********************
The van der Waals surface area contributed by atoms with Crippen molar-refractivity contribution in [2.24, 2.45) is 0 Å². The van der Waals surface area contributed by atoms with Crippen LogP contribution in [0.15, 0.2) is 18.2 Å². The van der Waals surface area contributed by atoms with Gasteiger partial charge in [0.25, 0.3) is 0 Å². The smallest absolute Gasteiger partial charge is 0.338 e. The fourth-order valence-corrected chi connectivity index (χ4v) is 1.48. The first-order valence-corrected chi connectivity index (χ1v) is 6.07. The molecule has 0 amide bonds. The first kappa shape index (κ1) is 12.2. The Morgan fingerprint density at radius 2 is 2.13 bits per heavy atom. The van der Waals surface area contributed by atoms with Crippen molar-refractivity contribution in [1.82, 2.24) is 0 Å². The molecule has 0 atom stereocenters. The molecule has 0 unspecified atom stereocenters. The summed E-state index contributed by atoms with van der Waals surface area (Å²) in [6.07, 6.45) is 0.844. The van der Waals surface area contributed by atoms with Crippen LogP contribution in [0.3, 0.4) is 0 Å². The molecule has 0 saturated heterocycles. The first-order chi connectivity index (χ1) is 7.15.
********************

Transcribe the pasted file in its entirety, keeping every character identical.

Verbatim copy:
The van der Waals surface area contributed by atoms with Crippen molar-refractivity contribution in [2.24, 2.45) is 0 Å². The van der Waals surface area contributed by atoms with Crippen LogP contribution in [0.15, 0.2) is 18.2 Å². The van der Waals surface area contributed by atoms with Gasteiger partial charge in [0.25, 0.3) is 0 Å². The smallest absolute Gasteiger partial charge is 0.338 e. The fourth-order valence-corrected chi connectivity index (χ4v) is 1.48. The first-order valence-corrected chi connectivity index (χ1v) is 6.07. The molecule has 0 amide bonds. The first kappa shape index (κ1) is 12.2. The Morgan fingerprint density at radius 2 is 2.13 bits per heavy atom. The van der Waals surface area contributed by atoms with Crippen molar-refractivity contribution in [1.82, 2.24) is 0 Å². The molecule has 0 atom stereocenters. The molecule has 0 unspecified atom stereocenters. The summed E-state index contributed by atoms with van der Waals surface area (Å²) in [6.07, 6.45) is 0.844. The van der Waals surface area contributed by atoms with Crippen LogP contribution in [0.3, 0.4) is 0 Å². The molecule has 0 saturated heterocycles. The first-order chi connectivity index (χ1) is 7.15.